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Publication numberUS3927338 A
Publication typeGrant
Publication dateDec 16, 1975
Filing dateJan 2, 1975
Priority dateJan 2, 1975
Publication numberUS 3927338 A, US 3927338A, US-A-3927338, US3927338 A, US3927338A
InventorsHenry Vieilleribiere
Original AssigneeMotorola Inc
Export CitationBiBTeX, EndNote, RefMan
External Links: USPTO, USPTO Assignment, Espacenet
Automotive bridge assembly
US 3927338 A
Abstract
An alternator rectifier bridge assembly is described. This assembly is made using all metal parts for the principal pieces of the bridges. The positive heat sink is made as a single piece and is used as the mounting member for a plurality of phase input plates and a plurality of negative heat sinks. The negative heat sinks are positioned on a first side of the positive heat sink. The phase input plates are positioned on the second side of the positive heat sink. The phase input plates carry a pair of diodes and each diode is positioned with the proper orientation in contact with either the positive heat sink or the negative heat sink by a sealing member.
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Description  (OCR text may contain errors)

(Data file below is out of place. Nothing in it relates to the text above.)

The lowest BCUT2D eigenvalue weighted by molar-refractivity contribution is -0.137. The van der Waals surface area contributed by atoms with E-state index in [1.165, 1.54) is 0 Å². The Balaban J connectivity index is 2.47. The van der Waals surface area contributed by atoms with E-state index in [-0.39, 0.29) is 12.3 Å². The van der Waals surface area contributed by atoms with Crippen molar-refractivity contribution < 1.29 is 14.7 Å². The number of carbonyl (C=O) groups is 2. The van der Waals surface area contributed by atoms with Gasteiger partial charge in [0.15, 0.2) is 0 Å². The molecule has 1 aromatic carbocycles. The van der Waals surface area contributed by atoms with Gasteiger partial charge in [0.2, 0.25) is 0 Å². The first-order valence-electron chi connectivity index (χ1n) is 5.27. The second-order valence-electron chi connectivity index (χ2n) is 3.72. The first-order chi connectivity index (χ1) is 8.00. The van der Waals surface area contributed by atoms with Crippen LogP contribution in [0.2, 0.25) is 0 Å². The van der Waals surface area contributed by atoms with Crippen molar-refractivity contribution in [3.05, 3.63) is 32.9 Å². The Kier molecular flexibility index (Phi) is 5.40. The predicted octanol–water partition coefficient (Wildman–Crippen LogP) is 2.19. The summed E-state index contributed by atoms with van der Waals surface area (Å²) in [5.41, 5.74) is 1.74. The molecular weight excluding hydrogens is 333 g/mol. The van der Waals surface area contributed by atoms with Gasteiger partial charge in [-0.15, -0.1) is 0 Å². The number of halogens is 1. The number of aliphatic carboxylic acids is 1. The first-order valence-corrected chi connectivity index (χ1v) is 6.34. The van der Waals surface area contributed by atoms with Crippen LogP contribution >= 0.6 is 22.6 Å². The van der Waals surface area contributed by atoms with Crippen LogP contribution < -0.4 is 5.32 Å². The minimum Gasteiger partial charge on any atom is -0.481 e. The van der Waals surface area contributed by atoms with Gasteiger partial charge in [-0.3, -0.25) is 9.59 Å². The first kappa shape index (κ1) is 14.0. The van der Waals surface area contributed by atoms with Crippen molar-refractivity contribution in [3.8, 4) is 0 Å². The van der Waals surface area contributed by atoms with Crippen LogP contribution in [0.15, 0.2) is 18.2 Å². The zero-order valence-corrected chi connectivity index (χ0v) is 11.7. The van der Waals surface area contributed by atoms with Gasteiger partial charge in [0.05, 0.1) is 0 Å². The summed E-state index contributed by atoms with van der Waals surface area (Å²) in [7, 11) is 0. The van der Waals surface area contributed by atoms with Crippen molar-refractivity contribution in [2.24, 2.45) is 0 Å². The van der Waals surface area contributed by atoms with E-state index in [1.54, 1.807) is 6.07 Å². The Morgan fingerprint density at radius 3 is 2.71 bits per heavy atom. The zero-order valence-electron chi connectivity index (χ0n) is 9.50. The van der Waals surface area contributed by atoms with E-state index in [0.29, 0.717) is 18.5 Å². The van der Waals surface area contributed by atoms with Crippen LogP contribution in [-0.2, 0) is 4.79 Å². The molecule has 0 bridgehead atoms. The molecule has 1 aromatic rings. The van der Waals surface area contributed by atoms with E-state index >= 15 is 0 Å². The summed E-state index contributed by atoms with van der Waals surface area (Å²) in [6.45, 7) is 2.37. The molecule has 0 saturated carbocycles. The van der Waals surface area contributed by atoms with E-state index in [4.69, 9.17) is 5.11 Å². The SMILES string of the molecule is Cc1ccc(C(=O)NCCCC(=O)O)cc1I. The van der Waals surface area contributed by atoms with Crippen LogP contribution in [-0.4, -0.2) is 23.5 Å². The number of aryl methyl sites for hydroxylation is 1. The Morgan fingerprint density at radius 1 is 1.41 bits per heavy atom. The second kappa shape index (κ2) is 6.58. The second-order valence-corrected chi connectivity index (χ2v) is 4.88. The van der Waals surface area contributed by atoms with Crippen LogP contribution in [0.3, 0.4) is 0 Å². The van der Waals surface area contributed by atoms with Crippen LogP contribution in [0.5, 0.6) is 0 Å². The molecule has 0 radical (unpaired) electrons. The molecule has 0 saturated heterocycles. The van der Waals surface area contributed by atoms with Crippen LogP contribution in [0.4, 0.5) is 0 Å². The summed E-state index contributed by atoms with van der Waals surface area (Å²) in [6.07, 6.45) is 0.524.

'United States Patent Vieilleribiere 5] Dec. 16, 1975 l l AUTOMOTIVE BRIDGE ASSEMBLY Prima Examiner-Willi'im M. Shoo 75 1 t 1 H v P i 1 men or 312 leluenblere Colomlerg Attorney, Agent, or FirmVincent J. Rauner; Henry T. Olsen [73] Assignee: Motorola, Inc., Chicago, Ill.

[22] Filed: Jan. 2, 1975 57 ABSTRACT PP 8,230 An alternator rectifier bridge assembly is described. This assembly is made using all metal parts for the [52] US CL 310/68 321/47 principal pieces of the bridges. The positive heat sink [51] Int H02K 11/00 is made as a single piece and is used as the mounting [58] Field of 321/8 R member for aplurality of phase input plates and a plurality of negative heat sinks. The negative heat sinks [56] References Cied are positioned on a first side of the positive heat sink. The phase input plates are positioned on the second UNITED STATES PATENTS side of the positive heat sink. The phase input plates 3,295,046 12/1966 Margaira 321/8 R carry a pair of diodes and each diode is pgsitioned 3,641,374 2/1972 Sate. 310/68 D with the proper Orientation in Contact with either the 2 3 g positive heat sink or the negative heat sink by a seal- 3,777,193 12 1973 Buehner 310/68 D mg member 3,812,390 5/l974 Richardsm. 310/68 D 3,866,072 2/1975 Nagai 321/8 R X 11 Clalms 8 Drawmg Flgures Sheet 1 of 2 U.S. Patent Dec. 16,1975